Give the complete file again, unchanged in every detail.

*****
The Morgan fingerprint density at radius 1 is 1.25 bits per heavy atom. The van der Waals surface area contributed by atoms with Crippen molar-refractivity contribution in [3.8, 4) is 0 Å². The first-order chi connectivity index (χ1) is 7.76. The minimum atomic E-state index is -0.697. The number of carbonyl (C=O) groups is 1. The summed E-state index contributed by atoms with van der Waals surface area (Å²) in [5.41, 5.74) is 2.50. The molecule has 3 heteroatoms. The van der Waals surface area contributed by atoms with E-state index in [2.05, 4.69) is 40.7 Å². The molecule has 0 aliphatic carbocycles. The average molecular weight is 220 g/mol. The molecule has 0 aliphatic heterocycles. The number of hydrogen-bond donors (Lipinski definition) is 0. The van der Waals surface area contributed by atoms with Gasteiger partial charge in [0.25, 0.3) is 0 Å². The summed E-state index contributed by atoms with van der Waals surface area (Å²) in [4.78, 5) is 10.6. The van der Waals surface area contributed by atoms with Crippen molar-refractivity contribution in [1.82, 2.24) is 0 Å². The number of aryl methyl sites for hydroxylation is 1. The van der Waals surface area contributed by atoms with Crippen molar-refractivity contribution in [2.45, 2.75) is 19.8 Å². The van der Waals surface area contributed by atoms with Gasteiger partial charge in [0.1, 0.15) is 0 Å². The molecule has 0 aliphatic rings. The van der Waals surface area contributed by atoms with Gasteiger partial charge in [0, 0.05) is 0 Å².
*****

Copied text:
The Morgan fingerprint density at radius 1 is 1.25 bits per heavy atom. The van der Waals surface area contributed by atoms with Crippen molar-refractivity contribution in [3.8, 4) is 0 Å². The first-order chi connectivity index (χ1) is 7.76. The minimum atomic E-state index is -0.697. The number of carbonyl (C=O) groups is 1. The summed E-state index contributed by atoms with van der Waals surface area (Å²) in [5.41, 5.74) is 2.50. The molecule has 3 heteroatoms. The van der Waals surface area contributed by atoms with E-state index in [2.05, 4.69) is 40.7 Å². The molecule has 0 aliphatic carbocycles. The average molecular weight is 220 g/mol. The molecule has 0 aliphatic heterocycles. The number of hydrogen-bond donors (Lipinski definition) is 0. The van der Waals surface area contributed by atoms with Gasteiger partial charge in [0.25, 0.3) is 0 Å². The summed E-state index contributed by atoms with van der Waals surface area (Å²) in [4.78, 5) is 10.6. The van der Waals surface area contributed by atoms with Crippen molar-refractivity contribution in [1.82, 2.24) is 0 Å². The number of aryl methyl sites for hydroxylation is 1. The van der Waals surface area contributed by atoms with Crippen molar-refractivity contribution in [2.45, 2.75) is 19.8 Å². The van der Waals surface area contributed by atoms with Gasteiger partial charge in [0.1, 0.15) is 0 Å². The molecule has 0 aliphatic rings. The van der Waals surface area contributed by atoms with Gasteiger partial charge in [0, 0.05) is 0 Å².